On February 10, 1807, President Thomas Jefferson signed "An Act to provide for surveying the coasts of the United States."
The effort experienced some growing pains in the early years. Ferdinand Hassler, who was eventually to become the agency’s first superintendent, went to England to collect scientific instruments and was unable to return through the duration of the War of 1812. After Hassler returned, he started work on a survey of New York Harbor in 1817, but Congress stepped in to suspend the work because of tensions between civilian and military control of the agency. After several years under the control of the Department of the Navy, the civilian U.S. Coast Survey was established in 1832, with Hassler as superintendent. Coast Survey has been the nation's chartmaker ever since.
In the ensuing years, the young agency tackled additional responsibilities. In addition to conducting hydrographic surveys and producing nautical charts, U.S. Coast Survey conducted the first systematic study of the Gulf Stream, designed tidal predication machines, and established the geodetic connection between the Atlantic and Pacific coasts.
|U.S. Coast Survey (known as Coast and Geodetic Survey beginning in 1878) attracted the best and brightest scientists and naturalists. Coast Survey commissioned famed naturalist Louis Agassiz to conduct the first scientific study of the Florida reef system. James McNeill Whistler, who went on to paint the iconic “Whistler’s Mother,” was a Coast Survey engraver. The great naturalist John Muir was a guide and artist on “Survey of the 39th Parallel” across the Great Basin of Nevada and Utah. Alexander Dallas Bache, great-grandson of Benjamin Franklin, was the second Coast Survey Superintendent. Bache was a physicist, scientist, and surveyor who established the first magnetic observatory and served as the first president of the National Academy of Sciences.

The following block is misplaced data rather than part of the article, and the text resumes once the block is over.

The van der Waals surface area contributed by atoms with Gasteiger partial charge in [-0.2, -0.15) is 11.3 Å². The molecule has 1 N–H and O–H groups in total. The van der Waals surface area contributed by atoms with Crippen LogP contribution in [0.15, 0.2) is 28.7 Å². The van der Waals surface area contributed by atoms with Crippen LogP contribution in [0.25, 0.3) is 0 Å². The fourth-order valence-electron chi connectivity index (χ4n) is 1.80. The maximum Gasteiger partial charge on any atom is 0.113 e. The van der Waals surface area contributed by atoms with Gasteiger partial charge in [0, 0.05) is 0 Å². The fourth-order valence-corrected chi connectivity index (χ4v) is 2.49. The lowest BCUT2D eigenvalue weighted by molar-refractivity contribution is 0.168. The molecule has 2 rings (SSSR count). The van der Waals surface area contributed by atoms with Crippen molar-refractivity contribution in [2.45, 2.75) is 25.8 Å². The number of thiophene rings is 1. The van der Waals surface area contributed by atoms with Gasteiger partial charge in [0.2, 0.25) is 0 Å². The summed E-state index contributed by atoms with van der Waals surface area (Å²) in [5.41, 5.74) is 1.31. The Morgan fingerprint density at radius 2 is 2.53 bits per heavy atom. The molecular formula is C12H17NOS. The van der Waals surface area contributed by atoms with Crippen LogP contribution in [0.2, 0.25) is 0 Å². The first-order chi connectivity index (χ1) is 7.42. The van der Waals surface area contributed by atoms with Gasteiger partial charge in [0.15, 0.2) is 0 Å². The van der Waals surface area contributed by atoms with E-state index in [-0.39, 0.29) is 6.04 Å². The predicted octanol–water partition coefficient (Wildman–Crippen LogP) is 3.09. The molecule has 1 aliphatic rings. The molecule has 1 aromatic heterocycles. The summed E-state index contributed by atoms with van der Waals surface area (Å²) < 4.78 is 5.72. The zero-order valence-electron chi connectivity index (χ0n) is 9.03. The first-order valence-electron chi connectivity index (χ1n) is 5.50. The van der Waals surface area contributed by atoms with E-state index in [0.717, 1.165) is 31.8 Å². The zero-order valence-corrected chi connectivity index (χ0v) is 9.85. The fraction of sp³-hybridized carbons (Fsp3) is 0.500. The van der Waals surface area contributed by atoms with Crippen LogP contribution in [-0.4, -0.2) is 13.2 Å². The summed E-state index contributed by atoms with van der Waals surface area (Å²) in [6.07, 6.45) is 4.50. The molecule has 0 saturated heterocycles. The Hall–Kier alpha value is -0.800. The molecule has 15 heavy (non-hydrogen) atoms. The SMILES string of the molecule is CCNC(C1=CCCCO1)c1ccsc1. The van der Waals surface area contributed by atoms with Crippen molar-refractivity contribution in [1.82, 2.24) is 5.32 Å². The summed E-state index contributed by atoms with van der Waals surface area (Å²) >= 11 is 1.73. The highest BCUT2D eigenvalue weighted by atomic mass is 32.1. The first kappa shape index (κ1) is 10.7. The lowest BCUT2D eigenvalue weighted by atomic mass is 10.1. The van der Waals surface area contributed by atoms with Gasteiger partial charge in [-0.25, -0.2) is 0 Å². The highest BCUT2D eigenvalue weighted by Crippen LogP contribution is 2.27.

The agency’s men and women (Coast Survey hired women professionals as early as 1845) led scientific and engineering activities through the decades. In 1926, they started production of aeronautical charts to meet the requirements of the new air transportation age. During height of the Great Depression, Coast and Geodetic Survey (C&GS) organized surveying parties and field offices that employed over 10,000 people, including many out-of-work engineers.
In World War II, C&GS sent over 1000 civilian members and more than half of its commissioned officers to the military services. They served as hydrographers, artillery surveyors, cartographers, army engineers, intelligence officers, and geophysicists in all theaters of the war. Civilians on the home front produced over 100 million maps and charts for the Allied Forces. Eleven members of the C&GS gave their lives during the war.
President Richard Nixon formed NOAA in 1970, bringing C&GS into the new scientific agency. Today, the Office of Coast Survey continues its traditional commitment to employing the highest levels of science and technology to improve marine safety and to tackle the new challenges of the 21st century.
According to the Dictionary of American History, “the Survey is considered to have been one of the major birthplaces of modern American science, including many disciplines not generally associated with geodesy and hydrology. Its creation is a cornerstone of the rapid growth of science and technology and of the development of natural resources for commercial use in the United States.”
Sounding the Depths (TWA Flight 800), reprinted with permission from GPS World
Civil War Special Collection
Historical Map & Chart Collection
Office of Coast Survey: Important Dates in History
NOAA Celebrates 200 years of Science, Service and Stewardship
Shore and Sea Boundaries, Volume Two, by Aaron L. Shalowitz
Leaders of Coast Survey, 1816 to present (pdf)
Intracoastal Waterway Route
Arctic Rediscovery: Coast & Geodetic Survey personnel photos
Page last edited: August 30, 2016